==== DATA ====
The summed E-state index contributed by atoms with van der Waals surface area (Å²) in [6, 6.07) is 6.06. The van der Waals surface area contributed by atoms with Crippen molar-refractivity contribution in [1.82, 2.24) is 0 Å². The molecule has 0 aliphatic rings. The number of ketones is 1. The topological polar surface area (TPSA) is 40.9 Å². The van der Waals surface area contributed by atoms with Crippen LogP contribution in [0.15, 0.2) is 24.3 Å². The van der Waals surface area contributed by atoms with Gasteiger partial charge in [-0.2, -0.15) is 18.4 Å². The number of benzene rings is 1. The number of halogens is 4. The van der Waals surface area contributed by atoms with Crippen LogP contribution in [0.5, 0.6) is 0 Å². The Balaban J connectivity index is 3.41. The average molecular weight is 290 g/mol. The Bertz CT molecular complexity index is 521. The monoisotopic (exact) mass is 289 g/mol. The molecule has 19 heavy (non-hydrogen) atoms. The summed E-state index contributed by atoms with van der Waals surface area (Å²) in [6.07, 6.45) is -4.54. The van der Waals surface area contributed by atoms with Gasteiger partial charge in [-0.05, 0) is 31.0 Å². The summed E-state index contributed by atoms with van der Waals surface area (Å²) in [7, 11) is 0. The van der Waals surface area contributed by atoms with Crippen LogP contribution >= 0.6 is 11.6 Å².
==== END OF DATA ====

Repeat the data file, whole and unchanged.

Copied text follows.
The summed E-state index contributed by atoms with van der Waals surface area (Å²) in [6, 6.07) is 6.06. The van der Waals surface area contributed by atoms with Crippen molar-refractivity contribution in [1.82, 2.24) is 0 Å². The molecule has 0 aliphatic rings. The number of ketones is 1. The topological polar surface area (TPSA) is 40.9 Å². The van der Waals surface area contributed by atoms with Crippen LogP contribution in [0.15, 0.2) is 24.3 Å². The van der Waals surface area contributed by atoms with Gasteiger partial charge in [-0.2, -0.15) is 18.4 Å². The number of benzene rings is 1. The number of halogens is 4. The van der Waals surface area contributed by atoms with Crippen LogP contribution in [0.5, 0.6) is 0 Å². The Balaban J connectivity index is 3.41. The average molecular weight is 290 g/mol. The Bertz CT molecular complexity index is 521. The monoisotopic (exact) mass is 289 g/mol. The molecule has 19 heavy (non-hydrogen) atoms. The summed E-state index contributed by atoms with van der Waals surface area (Å²) in [6.07, 6.45) is -4.54. The van der Waals surface area contributed by atoms with Gasteiger partial charge in [-0.05, 0) is 31.0 Å². The summed E-state index contributed by atoms with van der Waals surface area (Å²) in [7, 11) is 0. The van der Waals surface area contributed by atoms with Crippen LogP contribution >= 0.6 is 11.6 Å².